What is osteoporosis?

OsteoporosisOsteoporosis means “porous bone.” If you look at healthy bone under a microscope, you will see that parts of it look like a honeycomb. If you have osteoporosis, the holes and spaces in the honeycomb are much bigger than they are in healthy bone. This means your bones have lost density or mass. It also means that the structure of your bone tissues has become abnormal. As your bones become less dense, they become weaker.

According to the National Osteoporosis Foundation:

  • Of the estimated 10 million Americans with osteoporosis, about eight million or 80 percent are women.
  • Approximately one in two women over age 50 will break a bone because of osteoporosis.
  • A woman’s risk of breaking a hip is equal to her combined risk of breast, uterine and ovarian cancer.

There are multiple reasons why women are more likely to get osteoporosis then men. Women tend to have smaller, thinner bones than men. In addition, estrogen is a hormone in women that protects bones. This is why the chance of developing osteoporosis increases around the time of menopause, when estrogen levels drop sharply. In fact, in the five-to-seven years following menopause, a woman can lose up to 20 percent of her bone density.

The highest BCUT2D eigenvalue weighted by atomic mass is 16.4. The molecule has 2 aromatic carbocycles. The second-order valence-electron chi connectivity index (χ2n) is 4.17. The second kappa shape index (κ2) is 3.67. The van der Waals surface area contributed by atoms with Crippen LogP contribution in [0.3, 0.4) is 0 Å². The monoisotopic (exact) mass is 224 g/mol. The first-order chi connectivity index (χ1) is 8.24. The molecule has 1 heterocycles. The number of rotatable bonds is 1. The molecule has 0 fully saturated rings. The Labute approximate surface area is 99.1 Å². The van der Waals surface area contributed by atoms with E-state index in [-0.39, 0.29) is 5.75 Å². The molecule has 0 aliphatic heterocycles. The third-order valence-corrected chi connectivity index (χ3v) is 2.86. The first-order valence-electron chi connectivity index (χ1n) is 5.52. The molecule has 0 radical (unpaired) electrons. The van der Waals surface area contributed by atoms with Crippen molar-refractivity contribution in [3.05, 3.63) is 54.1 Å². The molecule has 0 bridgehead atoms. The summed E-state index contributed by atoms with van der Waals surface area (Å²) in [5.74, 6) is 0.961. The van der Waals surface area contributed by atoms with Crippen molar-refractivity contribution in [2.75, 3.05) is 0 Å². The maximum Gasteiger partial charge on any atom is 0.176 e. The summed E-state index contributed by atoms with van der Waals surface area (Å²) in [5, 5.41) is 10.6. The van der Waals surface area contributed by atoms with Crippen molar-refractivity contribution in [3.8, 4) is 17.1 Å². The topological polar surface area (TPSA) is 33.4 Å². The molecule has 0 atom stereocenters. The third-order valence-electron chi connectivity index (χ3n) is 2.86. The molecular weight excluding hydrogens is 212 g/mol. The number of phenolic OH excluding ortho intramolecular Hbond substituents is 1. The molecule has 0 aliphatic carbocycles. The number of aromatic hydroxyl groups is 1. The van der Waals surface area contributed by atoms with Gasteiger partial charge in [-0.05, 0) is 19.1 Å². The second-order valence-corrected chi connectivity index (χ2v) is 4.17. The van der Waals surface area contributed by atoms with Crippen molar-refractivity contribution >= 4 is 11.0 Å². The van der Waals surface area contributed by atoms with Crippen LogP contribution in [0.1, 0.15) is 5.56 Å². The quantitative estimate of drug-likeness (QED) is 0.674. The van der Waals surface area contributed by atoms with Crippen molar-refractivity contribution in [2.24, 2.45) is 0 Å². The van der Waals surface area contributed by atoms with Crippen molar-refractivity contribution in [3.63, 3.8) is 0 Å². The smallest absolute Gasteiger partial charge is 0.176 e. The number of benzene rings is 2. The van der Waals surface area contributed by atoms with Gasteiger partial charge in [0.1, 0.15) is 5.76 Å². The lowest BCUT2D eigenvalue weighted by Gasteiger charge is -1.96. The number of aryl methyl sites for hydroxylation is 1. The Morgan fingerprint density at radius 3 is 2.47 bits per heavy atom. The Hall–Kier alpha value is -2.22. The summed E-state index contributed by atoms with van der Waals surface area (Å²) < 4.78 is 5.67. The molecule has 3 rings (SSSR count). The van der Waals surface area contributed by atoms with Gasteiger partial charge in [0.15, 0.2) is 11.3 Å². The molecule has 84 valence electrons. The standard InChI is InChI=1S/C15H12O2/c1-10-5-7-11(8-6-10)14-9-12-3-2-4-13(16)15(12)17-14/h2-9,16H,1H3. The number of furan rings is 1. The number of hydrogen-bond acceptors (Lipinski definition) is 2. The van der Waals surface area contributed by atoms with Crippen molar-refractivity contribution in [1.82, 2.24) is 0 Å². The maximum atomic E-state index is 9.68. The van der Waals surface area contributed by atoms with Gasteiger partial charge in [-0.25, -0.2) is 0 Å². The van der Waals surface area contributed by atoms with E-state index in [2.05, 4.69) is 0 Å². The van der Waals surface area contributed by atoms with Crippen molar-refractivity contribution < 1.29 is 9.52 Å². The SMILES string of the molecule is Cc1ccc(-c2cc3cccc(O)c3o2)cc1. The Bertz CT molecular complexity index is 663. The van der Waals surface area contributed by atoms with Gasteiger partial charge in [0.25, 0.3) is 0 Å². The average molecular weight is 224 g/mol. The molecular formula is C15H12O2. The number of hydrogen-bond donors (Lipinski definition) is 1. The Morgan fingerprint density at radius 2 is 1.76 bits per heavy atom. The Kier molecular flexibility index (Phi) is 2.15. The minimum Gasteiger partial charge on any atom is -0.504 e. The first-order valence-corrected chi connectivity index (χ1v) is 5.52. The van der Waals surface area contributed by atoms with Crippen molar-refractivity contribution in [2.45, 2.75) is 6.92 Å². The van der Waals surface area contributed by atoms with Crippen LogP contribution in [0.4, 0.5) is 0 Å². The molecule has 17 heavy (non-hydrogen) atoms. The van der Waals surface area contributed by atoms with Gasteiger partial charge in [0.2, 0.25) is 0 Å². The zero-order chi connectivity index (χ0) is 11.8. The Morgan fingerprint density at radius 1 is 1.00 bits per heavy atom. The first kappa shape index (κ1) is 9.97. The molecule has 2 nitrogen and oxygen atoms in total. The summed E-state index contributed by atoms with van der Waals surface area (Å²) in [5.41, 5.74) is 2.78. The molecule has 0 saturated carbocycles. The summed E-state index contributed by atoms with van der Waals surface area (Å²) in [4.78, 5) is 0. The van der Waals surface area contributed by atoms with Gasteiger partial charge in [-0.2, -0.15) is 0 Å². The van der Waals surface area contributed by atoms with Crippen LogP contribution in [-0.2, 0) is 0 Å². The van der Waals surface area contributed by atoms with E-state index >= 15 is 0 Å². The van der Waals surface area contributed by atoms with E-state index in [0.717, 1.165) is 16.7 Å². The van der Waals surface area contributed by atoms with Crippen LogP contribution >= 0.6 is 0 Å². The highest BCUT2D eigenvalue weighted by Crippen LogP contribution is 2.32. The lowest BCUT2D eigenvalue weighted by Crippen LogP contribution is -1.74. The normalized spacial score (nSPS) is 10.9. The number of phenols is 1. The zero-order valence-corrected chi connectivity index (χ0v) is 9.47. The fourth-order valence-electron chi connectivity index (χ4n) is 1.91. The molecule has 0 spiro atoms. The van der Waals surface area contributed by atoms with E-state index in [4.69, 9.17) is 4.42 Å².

For some people affected by the disease, simple activities such as lifting a child, bending down to pick up a newspaper, bumping into furniture or even sneezing can cause a bone to break. A person with osteoporosis is most likely to break a bone in the hip, spine or wrist. However, other bones may also be affected by the disease.

If you’re age 50 or older and have broken a bone, you should talk to your doctor about getting a bone density test. This is the case, even if you break a bone after a serious accident. Broken bones are often related to osteoporosis, except for breaks in the fingers, toes, face and skull.

How can you prevent osteoporosis? Getting enough calcium, vitamin D and regular exercise are important for your bones. Eating fruits and vegetables is also good for bone health. On the other hand, eating poorly, smoking, drinking too much alcohol or not exercising can cause bone loss and osteoporosis.

About Maria Loving

I am the coordinator of the Women's Connection's blog and have worked for Via Christi Health for 11 years. I'm also the mother of two boys, ages 11 & 13.
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